As luck had it, Smoke was already wearing the jumpsuit, so he made his way downtown. As he neared the intersection of Broad Street and Ho Avenue, he paused. He wasn’t sure which way to turn onto Broad Street. But then another thought hit him: he didn’t know anything about the catering business. What if they saw right through him and decided not to hire him? Well, he guessed that wouldn’t matter, there were still those eleven other slips of paper which he had incidentally forgotten to take out of his sock when he put it back on his foot.

He turned to the right and whistled as he walked down the street. All the way down at the end of Broad Street was a half-boarded up building that looked like it had recently seen the more vicious side of a hurricane. Parked outside was a beat up powder blue pick-up truck with “Events Catering” crudely spray-painted on the side. Behind it was a trailer that had 7 battered Port-o-Lets sitting on it.

“Huh,” Smoke said as he crossed the street to the building.

He guessed they were just that full service a caterer, from dinner to, um, what happens when some folks have to disappear for a bit right after dinner. He certainly had heard of stranger things.

As he walked in, he was greeted immediately by the perky phone lady, who was not at all like he had pictured her. Smoke had imagined a young co-ed, working the phones for extra drinking money, like the kind of girls he had chased so hard back on the mainland, but who never seemed to fall for any of his lines.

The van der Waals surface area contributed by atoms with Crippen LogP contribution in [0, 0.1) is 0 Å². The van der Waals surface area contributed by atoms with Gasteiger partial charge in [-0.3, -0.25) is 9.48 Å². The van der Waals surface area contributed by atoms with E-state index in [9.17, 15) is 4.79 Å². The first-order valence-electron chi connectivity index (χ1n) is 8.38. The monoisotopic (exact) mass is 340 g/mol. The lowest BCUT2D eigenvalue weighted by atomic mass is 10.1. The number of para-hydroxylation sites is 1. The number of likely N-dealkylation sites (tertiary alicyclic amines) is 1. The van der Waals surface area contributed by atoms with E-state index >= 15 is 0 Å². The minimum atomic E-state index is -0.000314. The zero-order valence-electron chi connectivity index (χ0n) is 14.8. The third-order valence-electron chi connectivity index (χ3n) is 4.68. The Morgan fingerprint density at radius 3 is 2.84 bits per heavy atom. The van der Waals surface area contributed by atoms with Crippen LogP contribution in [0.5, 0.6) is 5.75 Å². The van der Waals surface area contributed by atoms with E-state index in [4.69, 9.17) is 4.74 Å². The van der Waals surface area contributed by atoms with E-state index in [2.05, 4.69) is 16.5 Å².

Miss-Perks-a-Lot looked like she was eighty years old, and as she reached out to shake his hand, she sipped at her coffee mug with the other. That is to say, she didn’t use her other hand to drink the coffee, she used the hand to raise the cup to her mouth to drink it the normal way, but with more slurping than necessary. (Making sense is so hard!)

In fact, the suggestiveness of the slurping was rather off-putting to Smoke, who wiped his hand on his disgusting jumpsuit after she released it.

“Well, you’ve found us!” Grandma Perky said, beaming.

“Yup, sure did,” he said, nodding.

“Take a seat, and we’ll get the paperwork completed and get you to work!”

It took about thirty minutes, but Smoke completed all the appropriate forms and as he finished signing his name on the final document, Grandma Perky, whose real name was Beatrice, though she liked to go by Trixi for short, had twelve grandchildren, all of whom lived on the mainland and she never got to see, and had a wicked case of heartburn that seemed to mystify the local doctor, as well as an arrhythmia, an ingrown toenail, shortness of breath, and a toothache that she’d had for eighteen years (never been to the dentist!), finally stopped talking about all her medical ailments and handed Smoke his official name-badge.

“Smoke Hornbuckle,” he read aloud, smiling.

“So, here are the keys to the truck outside. You’re responsible for getting the Port-o-Thingies to the fairgrounds before each festival, and for making sure they are sparkly clean each morning.”

It didn’t sound like that tough of a job, but then Smoke didn’t really put that much thought into the function of the Port-o-Lets, that is, until the first night of the festival. As soon as the fairgrounds were closed, it was time for him to get to work. The first festival he worked was the Moonshine Festival, and there was a lot of bright pink vomit coating the walls of the Port-o-Lets at the end of the first night.

Luckily, there was a power washer in the truck. It was small and weak, but better than scrubbing by hand. By dawn, he had all the filthy Port-o-Lets sparkling clean and was fairly proud of his work. He was also incredibly exhausted and missed the entire second day of the Moonshine Festival while sleeping off all his hard work.